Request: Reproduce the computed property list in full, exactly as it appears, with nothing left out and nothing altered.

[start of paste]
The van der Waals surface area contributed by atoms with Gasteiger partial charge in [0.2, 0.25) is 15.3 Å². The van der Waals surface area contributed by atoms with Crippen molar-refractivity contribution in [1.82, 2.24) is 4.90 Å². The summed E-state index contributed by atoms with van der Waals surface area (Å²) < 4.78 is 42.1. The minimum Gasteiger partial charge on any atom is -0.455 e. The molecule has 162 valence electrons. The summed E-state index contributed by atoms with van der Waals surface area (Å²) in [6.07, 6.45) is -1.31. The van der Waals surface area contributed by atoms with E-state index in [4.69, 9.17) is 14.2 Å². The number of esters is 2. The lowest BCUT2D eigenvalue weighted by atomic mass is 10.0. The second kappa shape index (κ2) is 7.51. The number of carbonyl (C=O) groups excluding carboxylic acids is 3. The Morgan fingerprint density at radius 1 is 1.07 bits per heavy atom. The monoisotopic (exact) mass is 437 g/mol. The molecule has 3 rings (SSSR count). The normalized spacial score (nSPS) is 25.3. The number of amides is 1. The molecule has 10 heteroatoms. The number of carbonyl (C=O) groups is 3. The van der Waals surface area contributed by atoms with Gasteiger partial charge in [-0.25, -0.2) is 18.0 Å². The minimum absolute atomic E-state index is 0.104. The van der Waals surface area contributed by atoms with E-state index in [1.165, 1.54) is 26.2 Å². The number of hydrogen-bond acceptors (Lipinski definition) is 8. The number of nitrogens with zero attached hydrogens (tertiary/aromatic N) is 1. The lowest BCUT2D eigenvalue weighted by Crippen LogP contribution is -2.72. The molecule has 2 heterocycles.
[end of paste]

The van der Waals surface area contributed by atoms with Gasteiger partial charge in [0.2, 0.25) is 15.3 Å². The van der Waals surface area contributed by atoms with Crippen molar-refractivity contribution in [1.82, 2.24) is 4.90 Å². The summed E-state index contributed by atoms with van der Waals surface area (Å²) < 4.78 is 42.1. The minimum Gasteiger partial charge on any atom is -0.455 e. The molecule has 162 valence electrons. The summed E-state index contributed by atoms with van der Waals surface area (Å²) in [6.07, 6.45) is -1.31. The van der Waals surface area contributed by atoms with E-state index in [4.69, 9.17) is 14.2 Å². The number of esters is 2. The lowest BCUT2D eigenvalue weighted by atomic mass is 10.0. The second kappa shape index (κ2) is 7.51. The number of carbonyl (C=O) groups excluding carboxylic acids is 3. The Morgan fingerprint density at radius 1 is 1.07 bits per heavy atom. The monoisotopic (exact) mass is 437 g/mol. The molecule has 3 rings (SSSR count). The normalized spacial score (nSPS) is 25.3. The number of amides is 1. The molecule has 10 heteroatoms. The number of carbonyl (C=O) groups is 3. The van der Waals surface area contributed by atoms with Gasteiger partial charge in [-0.25, -0.2) is 18.0 Å². The minimum absolute atomic E-state index is 0.104. The van der Waals surface area contributed by atoms with E-state index in [1.165, 1.54) is 26.2 Å². The number of hydrogen-bond acceptors (Lipinski definition) is 8. The number of nitrogens with zero attached hydrogens (tertiary/aromatic N) is 1. The lowest BCUT2D eigenvalue weighted by Crippen LogP contribution is -2.72. The molecule has 2 heterocycles.